George McClellan (see Plate CI) was born in Philadelphia on 3 December I82i>. Attending the L niversity of Pennsylvania, Ik- left in order to enter West Point, where he was graduated second in his class of
1846. Appointed to the Corps of Engineers» he was noted for getting roads and bridges built during Scott's Mexico City campaign of 1847. earning nvo brevets. Thereafter he returned to West Point as an instructor; translated a French bayonet manual; explored the sources of the Red River; was one of a group of US Army observers during the Crimean War; designed a saddle for army use that was based on the Hungarian model; and surveyed possible tra use on tin en tail railroad routes. He resigned his commission as captain, I si Cavalry, iu 18o7 to become chief engineer of the Illinois Central Railroad.
At the outbreak of the Civil War he was president of the Ohio & Mississippi Railroad; he volunteered his services to Ohio's governor, who on 23 April 1861 appointed McClellan a major-general to organize the state forces. So well did he perform this task that President Lincoln appointed him a major-general in the regular army - as its second ranking officer - in June 1861.
McClellan was successful in West Virginia in June and July - a time of few successes - and Lincoln brought him East to command the Army of the Potomac in August, naming him General-iu-Chief of the Armies of the United States on 1 November 1861 in succession to Winfield Scott. He set about rebuilding the army's morale, getting clothes and food for the troops, while holding parade after parade to inslii pride and confidence, McClellan himself did not lack for confidence, wr iting on 2! May 1862, "When I see the hand of God guarding one so weak as myself, I can almost think myself a chosen instrument to carry out his schemes/'
hi March 1862, President Lincoln, frustrated by McClellan's inactivity, relieved him of his generalship-in-chief to concentrate on his army command and gave him a direct order to take the field, McClellan finally shipped his Army of the Potomac to the Peninsula that juts into Chesapeake Bay, planning a rapid march to take Richmond, Faulty intelligence, which he believed despite evidence to the contrary, indicated
that Confederate forces greatly outnumbered him. After making laborious preparations to conduct a siege at York town that never happened, the Union army almost reached Richmond, only to be attacked by the Confederates under Joseph Johnston (Fair Oaks, 31 May-1 June), and then again under Robert E.Lee (Game's Mill, 27 June). McClellan, thoroughly unnerved by these attacks, rejected the advice of Kearny and Hooker that Richmond was still vulnerable, and withdrew to a defendabie base on the James River.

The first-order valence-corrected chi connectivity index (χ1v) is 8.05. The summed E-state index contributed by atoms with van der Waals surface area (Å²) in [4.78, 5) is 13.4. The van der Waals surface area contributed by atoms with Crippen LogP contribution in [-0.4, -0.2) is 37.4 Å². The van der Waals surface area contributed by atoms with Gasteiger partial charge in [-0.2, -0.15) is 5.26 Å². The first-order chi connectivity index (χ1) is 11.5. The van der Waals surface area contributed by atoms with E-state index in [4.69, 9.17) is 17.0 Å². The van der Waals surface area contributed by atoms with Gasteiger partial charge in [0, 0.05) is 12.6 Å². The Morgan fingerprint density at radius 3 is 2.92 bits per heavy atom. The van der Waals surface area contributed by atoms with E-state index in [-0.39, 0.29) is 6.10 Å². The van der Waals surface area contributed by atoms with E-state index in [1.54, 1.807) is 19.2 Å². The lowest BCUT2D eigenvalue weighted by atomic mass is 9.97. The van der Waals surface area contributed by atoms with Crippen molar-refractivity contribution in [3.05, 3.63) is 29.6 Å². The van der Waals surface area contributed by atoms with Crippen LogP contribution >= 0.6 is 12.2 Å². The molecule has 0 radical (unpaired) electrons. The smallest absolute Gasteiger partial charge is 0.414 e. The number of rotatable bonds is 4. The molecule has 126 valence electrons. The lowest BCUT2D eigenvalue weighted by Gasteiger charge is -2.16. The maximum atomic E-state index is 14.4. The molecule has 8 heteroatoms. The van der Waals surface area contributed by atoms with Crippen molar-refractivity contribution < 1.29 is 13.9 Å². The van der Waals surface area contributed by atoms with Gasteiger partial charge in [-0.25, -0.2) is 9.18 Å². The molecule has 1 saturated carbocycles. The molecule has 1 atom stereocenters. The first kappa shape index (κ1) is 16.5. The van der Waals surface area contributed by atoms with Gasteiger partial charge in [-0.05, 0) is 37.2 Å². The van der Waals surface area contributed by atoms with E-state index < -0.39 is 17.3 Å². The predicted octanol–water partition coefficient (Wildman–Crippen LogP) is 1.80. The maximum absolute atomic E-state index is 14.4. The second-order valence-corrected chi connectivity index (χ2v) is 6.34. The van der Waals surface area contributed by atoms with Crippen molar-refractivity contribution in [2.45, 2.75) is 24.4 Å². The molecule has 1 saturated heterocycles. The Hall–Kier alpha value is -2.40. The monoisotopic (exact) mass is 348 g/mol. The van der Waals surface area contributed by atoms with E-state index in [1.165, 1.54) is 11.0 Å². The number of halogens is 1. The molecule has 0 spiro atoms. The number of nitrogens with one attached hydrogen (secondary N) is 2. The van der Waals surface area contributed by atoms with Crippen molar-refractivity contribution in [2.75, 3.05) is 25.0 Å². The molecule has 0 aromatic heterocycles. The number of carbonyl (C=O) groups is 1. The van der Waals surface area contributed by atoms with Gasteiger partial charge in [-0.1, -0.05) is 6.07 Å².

He was then ordered to bring the army back to northern Virginia to support John Pope's abortive campaign, which failed at
Blessed with a versatile mind and sweeping interests, George McCleHan made a technically perfect commander for the Army of the Potomac, In which appointment his handsome looks and gentlemaniy manners also earned him many admirers. However, his unshakable self-confidence was at lied to excessive caution, and a total lack of political instinct; and when his lack of nerve in combat situations ted to repeated failure in 1862, Lincoln dismissed him. That this came as a complete surprise to him says much about McClellan's limitations.
Second Bull Run (Manassas - 30 August). As Lee headed into Maryland, McClellan followed, and even had the luck to obtain a copy of' Lee's battle plan. Moving rapidly - for McClellan - he struck Lee's divided army at Antietam (17 September). I he Union attacks were piecemeal, however, and Lee's gready outnumbered forces held, inflicting ^reat losses; two days later they withdrew across the Potomac, unmolested.
McClellan followed Lee with characteristic caution, Lincoln visited his headquarters; but unable to persuade him to act aggressively, the President dismissed McClellan from command of The Army of the Potomac and replaced him with Vmbrose Burnside On 7 November 1862. Most of the army were as shocked as was McClellan. "The greatest indignation is expressed by everyone here, even those who have blamed McClellan [for the army's failure to succeed]," Charles Wain Wright wrote in his dairy the next day. On the 9th lie noted that some officers, on McClellanTs farewell, used "expressions with regret to his removal which they had no right to use, and a few even going so far as to beg him to resist the order, and saying that the army would support him." Even a private in die 9th New York, Edward Wight man, wrote home that "there seems to be a general impression that this is no time to change field officers...
McClellan went home to Trenton, New Jersey, fully expecting orders to resume his command; but they never came. The Democratic Party nominated this conservative to run against Lincoln in the 1864 presidential election on a peace platform. He duly resigned his commission on election day; but his bid failed, in part due to Lincoln's overwhelming support from soldiers who voted in the field. McClellan later became governor of New Jersey; he died on 19 October 1885 at Orange, New Jersey, and was buried in Riverview Cemetery, Trenton.